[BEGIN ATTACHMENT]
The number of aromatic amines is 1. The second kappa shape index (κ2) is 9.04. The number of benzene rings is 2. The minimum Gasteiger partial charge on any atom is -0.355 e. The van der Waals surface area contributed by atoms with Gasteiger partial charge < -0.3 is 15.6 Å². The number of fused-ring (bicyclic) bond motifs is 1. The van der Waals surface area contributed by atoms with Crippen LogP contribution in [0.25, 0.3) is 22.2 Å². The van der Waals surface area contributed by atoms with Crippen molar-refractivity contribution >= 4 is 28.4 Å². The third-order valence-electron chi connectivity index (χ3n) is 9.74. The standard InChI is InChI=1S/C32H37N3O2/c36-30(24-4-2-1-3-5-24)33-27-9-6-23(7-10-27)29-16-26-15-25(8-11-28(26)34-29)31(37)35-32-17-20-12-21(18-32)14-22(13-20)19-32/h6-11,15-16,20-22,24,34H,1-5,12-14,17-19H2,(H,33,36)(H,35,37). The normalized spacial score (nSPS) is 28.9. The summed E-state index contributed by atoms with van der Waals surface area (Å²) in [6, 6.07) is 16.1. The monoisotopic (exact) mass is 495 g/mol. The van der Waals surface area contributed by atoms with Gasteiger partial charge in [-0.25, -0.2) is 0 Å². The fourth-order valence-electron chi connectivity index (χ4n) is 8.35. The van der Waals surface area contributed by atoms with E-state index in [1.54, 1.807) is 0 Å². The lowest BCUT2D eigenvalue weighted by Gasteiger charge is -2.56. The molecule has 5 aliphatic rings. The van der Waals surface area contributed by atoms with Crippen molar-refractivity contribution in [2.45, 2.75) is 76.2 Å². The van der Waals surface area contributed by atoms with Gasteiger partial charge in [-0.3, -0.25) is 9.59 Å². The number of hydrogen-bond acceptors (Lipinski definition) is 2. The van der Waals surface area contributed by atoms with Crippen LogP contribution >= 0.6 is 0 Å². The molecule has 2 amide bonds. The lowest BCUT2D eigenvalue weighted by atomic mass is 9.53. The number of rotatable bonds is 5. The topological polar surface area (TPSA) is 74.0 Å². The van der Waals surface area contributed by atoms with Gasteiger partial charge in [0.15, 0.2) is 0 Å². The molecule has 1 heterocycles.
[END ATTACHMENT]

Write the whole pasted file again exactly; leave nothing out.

The number of aromatic amines is 1. The second kappa shape index (κ2) is 9.04. The number of benzene rings is 2. The minimum Gasteiger partial charge on any atom is -0.355 e. The van der Waals surface area contributed by atoms with Gasteiger partial charge < -0.3 is 15.6 Å². The number of fused-ring (bicyclic) bond motifs is 1. The van der Waals surface area contributed by atoms with Crippen LogP contribution in [0.25, 0.3) is 22.2 Å². The van der Waals surface area contributed by atoms with Crippen molar-refractivity contribution >= 4 is 28.4 Å². The third-order valence-electron chi connectivity index (χ3n) is 9.74. The standard InChI is InChI=1S/C32H37N3O2/c36-30(24-4-2-1-3-5-24)33-27-9-6-23(7-10-27)29-16-26-15-25(8-11-28(26)34-29)31(37)35-32-17-20-12-21(18-32)14-22(13-20)19-32/h6-11,15-16,20-22,24,34H,1-5,12-14,17-19H2,(H,33,36)(H,35,37). The normalized spacial score (nSPS) is 28.9. The summed E-state index contributed by atoms with van der Waals surface area (Å²) in [6, 6.07) is 16.1. The monoisotopic (exact) mass is 495 g/mol. The van der Waals surface area contributed by atoms with Gasteiger partial charge in [-0.25, -0.2) is 0 Å². The fourth-order valence-electron chi connectivity index (χ4n) is 8.35. The van der Waals surface area contributed by atoms with E-state index in [1.54, 1.807) is 0 Å². The lowest BCUT2D eigenvalue weighted by Gasteiger charge is -2.56. The molecule has 5 aliphatic rings. The van der Waals surface area contributed by atoms with Crippen molar-refractivity contribution in [2.45, 2.75) is 76.2 Å². The van der Waals surface area contributed by atoms with Gasteiger partial charge in [-0.3, -0.25) is 9.59 Å². The number of hydrogen-bond acceptors (Lipinski definition) is 2. The van der Waals surface area contributed by atoms with Crippen LogP contribution >= 0.6 is 0 Å². The molecule has 2 amide bonds. The lowest BCUT2D eigenvalue weighted by atomic mass is 9.53. The number of rotatable bonds is 5. The topological polar surface area (TPSA) is 74.0 Å². The van der Waals surface area contributed by atoms with Gasteiger partial charge in [0.15, 0.2) is 0 Å². The molecule has 1 heterocycles.